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El Weekender

No 90

They were the Young Lions of the Texas Chicano movement

If you were a Mexican American in Texas in the 50’s and 60’s your economic situation was desperate.  You did not have to go to California to see how bad things were, all you had to do was look around you.  The agricultural workers in the Rio Grande Valley were paid less than the workers in California.  The plight of the poor Mexican American of Texas was clearly visible.  Exhibit A for a decrepit barrio was the historical West Side of San Antonio.

For the poor there were no advocates.  They had no voice.  They had bad working conditions, low pay and lack of education.  This was the backdrop of Mexican American society in Texas.  It was into this backdrop that five young Mexican Americans stood up and began a crusade to improve the education, social and political standing of all Mexican Americans.  The Young Lions were:  Willie Velasquez, Jose Angel Gutierrez, Ignacio Perez, Mario Campean, and Juan Patlan.  They were young, they were brash, they were bold, risk takers, idealistic, radicals and above all they were courageous.  They were Tejano rabble rousers. 

At a time when Mexican Americans were in a deep slumber politically, they set out to awaken the giant from its deep slumber.  For them there was no manana, there was only today.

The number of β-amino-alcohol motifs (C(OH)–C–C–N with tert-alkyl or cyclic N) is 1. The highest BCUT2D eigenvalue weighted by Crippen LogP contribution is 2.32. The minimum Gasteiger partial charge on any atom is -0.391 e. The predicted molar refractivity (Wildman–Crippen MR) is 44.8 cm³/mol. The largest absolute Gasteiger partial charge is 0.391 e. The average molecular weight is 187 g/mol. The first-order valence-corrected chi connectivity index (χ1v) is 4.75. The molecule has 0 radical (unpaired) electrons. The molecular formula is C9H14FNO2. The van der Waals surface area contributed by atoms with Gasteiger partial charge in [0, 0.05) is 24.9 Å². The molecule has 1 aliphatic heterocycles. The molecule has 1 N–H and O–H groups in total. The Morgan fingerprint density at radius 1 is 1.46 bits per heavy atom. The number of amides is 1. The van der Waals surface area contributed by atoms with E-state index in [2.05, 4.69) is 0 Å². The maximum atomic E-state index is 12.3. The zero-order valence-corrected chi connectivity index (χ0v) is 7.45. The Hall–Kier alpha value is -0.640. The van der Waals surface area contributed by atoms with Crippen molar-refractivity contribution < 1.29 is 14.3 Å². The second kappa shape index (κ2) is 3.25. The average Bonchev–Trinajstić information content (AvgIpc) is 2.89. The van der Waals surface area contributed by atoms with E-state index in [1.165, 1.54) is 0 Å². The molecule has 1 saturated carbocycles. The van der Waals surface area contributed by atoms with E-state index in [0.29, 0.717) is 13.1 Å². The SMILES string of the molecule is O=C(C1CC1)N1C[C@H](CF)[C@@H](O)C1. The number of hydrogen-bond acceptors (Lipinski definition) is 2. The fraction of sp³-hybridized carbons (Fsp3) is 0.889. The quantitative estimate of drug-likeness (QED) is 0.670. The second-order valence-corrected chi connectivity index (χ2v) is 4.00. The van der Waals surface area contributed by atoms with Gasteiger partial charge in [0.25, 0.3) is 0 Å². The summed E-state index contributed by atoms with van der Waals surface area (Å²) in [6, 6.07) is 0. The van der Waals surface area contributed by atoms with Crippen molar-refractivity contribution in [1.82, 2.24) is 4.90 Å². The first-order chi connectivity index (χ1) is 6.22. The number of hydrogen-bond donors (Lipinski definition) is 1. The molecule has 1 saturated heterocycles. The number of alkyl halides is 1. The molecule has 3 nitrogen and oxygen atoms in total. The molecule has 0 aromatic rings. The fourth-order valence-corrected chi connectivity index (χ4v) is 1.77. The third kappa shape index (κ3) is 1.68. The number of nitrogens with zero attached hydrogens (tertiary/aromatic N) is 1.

Together the Young Lions founded the Mexican American Youth Organization (MAYO).  The mission of the Mexican American Youth Organization was to improve the education, social and political standing of all Mexican Americans.  The political system was unresponsive and insensitive to the needs of the Mexican Americans.  They were fighting for equality and racial justice.

On Jul 1, 1966 a small group of agricultural workers took off walking from Rio Grande City to Austin to ask for a minimum wage increase to $1.25 an hour. They were getting paid considerably less (.50 to.85 per hour) than California workers who were being paid $1.40. 

Democrat Governor, John Connally, met them along the way and informed them that he would not lend the prestige of his office to the strikers.   Undeterred and now highly motivated the marchers continued to Austin.

From the very beginning they were activists.  Knowing that the growers relied on trains to move their product to market they arranged a strike to block the trains in Rio Grande City.  The Texas Rangers were called to teach the young lions a lesson on Texas justice.  As luck would have it on the day of the strike the media showed up in big numbers and the Texas Rangers had to control themselves.  The train was more powerful than the strikers and the train, strikers, and Texas Rangers all took.  A point had been proven that workers had power.

Felix Alvarado

Next Week, Birth of the Southwest Voter Registration and Education Project. 

I give credit to Juan A. Sepulveda, Jr. and his book The Life and Times of Willie Velasquez.



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